by Benjamín Harguindey
Review of Zama, directed by Lucrecia Martel. Argentina.
Every year there’s one film in Argentina that cleans up the local sweepstakes with a vengeance. It’s usually big budget, politically inclined and is either directed by an A-lister or stars at least one. Any other year this would’ve been The Summit, Santiago Mitre‘s silly, mildly polemic political thriller starring A-lister Ricardo Darín. But all bets were suddenly off with the belated release of Zama.
Zama is of course the latest movie by Lucrecia Martel, one of Argentina’s most celebrated directors, and it has spent almost a decade in the making. Martel earned critical acclaim with film debut La Ciénaga (2001), winning several awards at Berlin, Havana and Sundance and drawing in filmmaker Pedro Almodóvar, who has produced her movies ever since. Martel has remained a mainstay of many an international film festival, and perhaps due to her scant output she’s been the focus of much buzzing about her next project. For a while this was an adaptation of the legendary graphic novel El Eternauta, an apocalyptic sci-fi epic, but for whatever reason (rumors go from budgetary constraints to creative disputes) this never came to fruition.
And so her next dream project became Zama, an adaptation of the Antonio di Benedetto novel of the same name. Flash forward almost a decade since Martel’s last movie – The Headless Woman (La mujer sin cabeza, 2008) – and the press is foaming at the mouth. It’s gotten rave reviews and has been selected as the country’s official submission to the Foreign Language Film Award of the 90th Annual Academy Awards. Whatever she puts out has got to be worth the wait, right? This is her magnum opus, right?
Set in the Argentinian northlands at some point during the XVIIth century, the movie centers around Don Diego de Zama (Daniel Giménez Cacho), an officer of the Spanish crown patiently awaiting to be reinstated to a more promising position. He whiles the days staring into the landscape, sorting out petty bureaucracy and generally leading a life of quiet despair, bossing around his one underling and courting an impossible tease.
The closest thing to a narrative in the movie lies in the extremely passive humiliation of Zama, who wants nothing but to leave the wretched land and is routinely foiled by reasons of increasing absurdity (think Kafka’s “The Castle”). An early irony is that, while he begs constantly to be rewarded with a reinstatement, his underling receives one as punishment. Adding insult to injury, he’s been having an affair with Zama’s teasing dame. So on and so forth, Zama is shot down and disregarded by unresponsive bureaucrats who barely register Don Diego’s despair, who’s too polite and restrained to blow up for his own good.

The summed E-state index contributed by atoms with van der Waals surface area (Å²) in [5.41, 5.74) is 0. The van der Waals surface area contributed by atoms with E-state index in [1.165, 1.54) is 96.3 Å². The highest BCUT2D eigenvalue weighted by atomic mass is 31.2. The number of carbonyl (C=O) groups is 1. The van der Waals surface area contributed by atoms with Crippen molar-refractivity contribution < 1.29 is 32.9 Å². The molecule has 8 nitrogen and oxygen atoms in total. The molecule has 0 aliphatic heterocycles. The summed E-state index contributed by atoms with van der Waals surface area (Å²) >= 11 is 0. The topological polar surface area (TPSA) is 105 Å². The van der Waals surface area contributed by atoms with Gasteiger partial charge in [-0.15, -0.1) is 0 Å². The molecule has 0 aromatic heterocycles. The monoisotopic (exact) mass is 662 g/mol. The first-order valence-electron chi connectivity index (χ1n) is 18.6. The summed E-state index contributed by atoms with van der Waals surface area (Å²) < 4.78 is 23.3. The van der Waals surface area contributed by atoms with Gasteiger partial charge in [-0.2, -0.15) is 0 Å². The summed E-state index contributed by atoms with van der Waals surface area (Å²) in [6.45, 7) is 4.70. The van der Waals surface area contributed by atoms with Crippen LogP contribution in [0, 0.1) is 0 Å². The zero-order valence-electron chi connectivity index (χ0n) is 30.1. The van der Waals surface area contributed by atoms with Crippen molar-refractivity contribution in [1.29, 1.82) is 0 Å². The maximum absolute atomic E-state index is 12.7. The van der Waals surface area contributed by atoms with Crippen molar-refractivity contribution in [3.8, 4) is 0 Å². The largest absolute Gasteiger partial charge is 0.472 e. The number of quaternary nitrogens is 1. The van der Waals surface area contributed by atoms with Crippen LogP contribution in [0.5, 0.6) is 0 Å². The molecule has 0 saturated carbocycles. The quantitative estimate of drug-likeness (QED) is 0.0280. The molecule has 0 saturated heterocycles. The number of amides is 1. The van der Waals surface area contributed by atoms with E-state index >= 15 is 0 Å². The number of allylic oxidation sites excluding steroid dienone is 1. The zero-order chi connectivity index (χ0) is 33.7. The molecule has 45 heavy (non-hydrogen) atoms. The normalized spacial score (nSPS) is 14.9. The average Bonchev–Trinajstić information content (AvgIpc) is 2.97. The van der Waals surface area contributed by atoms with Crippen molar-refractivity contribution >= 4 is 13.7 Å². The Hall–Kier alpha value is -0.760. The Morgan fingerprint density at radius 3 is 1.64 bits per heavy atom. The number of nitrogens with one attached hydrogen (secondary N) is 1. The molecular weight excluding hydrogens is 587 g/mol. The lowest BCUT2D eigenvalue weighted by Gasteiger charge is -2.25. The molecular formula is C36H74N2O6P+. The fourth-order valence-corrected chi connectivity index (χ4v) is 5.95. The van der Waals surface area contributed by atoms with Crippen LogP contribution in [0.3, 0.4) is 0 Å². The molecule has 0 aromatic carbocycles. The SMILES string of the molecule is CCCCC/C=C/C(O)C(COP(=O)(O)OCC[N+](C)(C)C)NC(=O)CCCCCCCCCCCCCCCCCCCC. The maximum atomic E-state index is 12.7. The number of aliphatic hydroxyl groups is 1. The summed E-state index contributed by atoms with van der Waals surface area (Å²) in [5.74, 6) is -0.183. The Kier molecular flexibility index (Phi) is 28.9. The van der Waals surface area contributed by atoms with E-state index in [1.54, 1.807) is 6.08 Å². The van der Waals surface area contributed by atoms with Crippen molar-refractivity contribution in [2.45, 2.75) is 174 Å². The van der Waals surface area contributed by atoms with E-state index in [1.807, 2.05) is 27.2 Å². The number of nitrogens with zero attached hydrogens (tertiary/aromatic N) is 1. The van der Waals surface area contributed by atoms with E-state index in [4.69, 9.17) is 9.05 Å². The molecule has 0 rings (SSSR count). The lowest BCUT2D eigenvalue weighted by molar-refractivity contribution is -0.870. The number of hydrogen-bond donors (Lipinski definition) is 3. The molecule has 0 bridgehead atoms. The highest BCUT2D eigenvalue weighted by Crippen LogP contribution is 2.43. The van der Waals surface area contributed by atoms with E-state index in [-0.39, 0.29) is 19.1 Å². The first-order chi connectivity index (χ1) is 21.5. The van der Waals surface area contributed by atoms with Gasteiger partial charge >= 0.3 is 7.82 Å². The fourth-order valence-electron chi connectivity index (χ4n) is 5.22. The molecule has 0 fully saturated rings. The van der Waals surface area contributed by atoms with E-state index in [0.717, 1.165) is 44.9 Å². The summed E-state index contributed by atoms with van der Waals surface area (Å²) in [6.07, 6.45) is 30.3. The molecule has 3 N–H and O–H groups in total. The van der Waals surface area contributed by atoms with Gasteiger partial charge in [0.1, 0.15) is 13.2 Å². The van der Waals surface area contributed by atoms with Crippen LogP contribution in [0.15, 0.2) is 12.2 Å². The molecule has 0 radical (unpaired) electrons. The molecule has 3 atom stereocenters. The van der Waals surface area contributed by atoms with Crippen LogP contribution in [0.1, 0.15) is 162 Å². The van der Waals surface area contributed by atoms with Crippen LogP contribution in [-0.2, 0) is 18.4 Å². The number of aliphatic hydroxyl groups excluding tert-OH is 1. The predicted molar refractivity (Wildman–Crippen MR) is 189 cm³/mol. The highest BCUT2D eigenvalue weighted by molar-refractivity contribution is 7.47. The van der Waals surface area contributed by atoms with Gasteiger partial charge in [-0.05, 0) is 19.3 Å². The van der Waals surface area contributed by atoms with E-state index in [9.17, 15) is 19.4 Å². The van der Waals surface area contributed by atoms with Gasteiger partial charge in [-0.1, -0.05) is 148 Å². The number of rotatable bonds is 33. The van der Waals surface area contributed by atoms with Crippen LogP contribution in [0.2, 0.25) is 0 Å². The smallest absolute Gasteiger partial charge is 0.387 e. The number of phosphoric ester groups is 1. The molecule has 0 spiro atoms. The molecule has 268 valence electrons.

At its best, the movie resembles something from early Werner Herzog, who excelled in juxtaposing man’s pathetic delusions of grandeur with the beautiful, immense and uncaring majesty of nature. Zama is indeed engulfed by nature, dwarfened by it; but unlike Aguirre or Fitzcarraldo, who dreamt of siring kingdoms new, his ambition is to serve old ones and in turn be granted a small, politically correct respite.
The problem with Zama however is that it falls in line with the lazier tenets of Argentine filmmaking, which at its worst adopts a, shall we say, “aesthetic of boredom”. The camera barely moves, shots linger a little too long, scenes draw out, key events frequently take place off screen, actors hesitate from line to line, dialogue is either mundane or purely instructive, the conclusion is pretty much foregone and the message always involves something to do with the impossibility of transformative action or true knowledge. Arguably this befits a movie about boredom and frustration, but in turn begs the question: should a movie about boredom be boring?
Maybe the problem is Zama himself. If a story should be guided by the actions of its protagonist, then Zama is plotless, for Don Diego is an entirely reactionary character. Or maybe the problem is that the movie doesn’t push the absurdist angle enough: Zama’s plight doesn’t become incrementally ridiculous or substantially worse; rather the queue to the object of his desire becomes longer with tedious, petty obstacles. So there’s no sense of mounting stakes or narrative progression, only stagnation.
The third act does shake up things a little by throwing a mission in Zama’s way: capturing the legendary bandit Vicuña Porto. Not that this requires the character to do anything else but continue to obediently fall in line, but at least it gives the audience a concise goal and something to cling to. But even this feels like it’s too little, too late. The expedition also gives way to one of the weirdest sequences in the movie, in which Zama and company are ambushed by Indians, captured, anointed in some sort of rite and then set loose for no reason and without having complicated things any further.
Martel gets the atmosphere right: lethargic, monotonous, deeply suggestive of passive hostility. Whatever point she wants to make about the futility of man’s capricious impositions over nature – over his own fate – she makes it several times too many. Once you’re over the exotic setting and recognize the mandatory “shoot everything like a painting” period photography, which requires that everyone group up close and stand real still, there’s nothing much left to the movie other than reiterating what a drag is Zama’s life, and what a drag is the movie that emblazons it.
Benjamín Harguindey / Managing Editor, Writer (Mar del Plata, Argentina – 1989) Screenwriter graduated from Universidad del Cine, Buenos Aires. Benja’s worked for EscribiendoCine as a film critic since 2010, covering the Biarritz, San Sebastián and Venice festivals. He judged the CILECT Prize and won several writing & criticism contests. He’s published one novel, Noches de Tartaria (2006).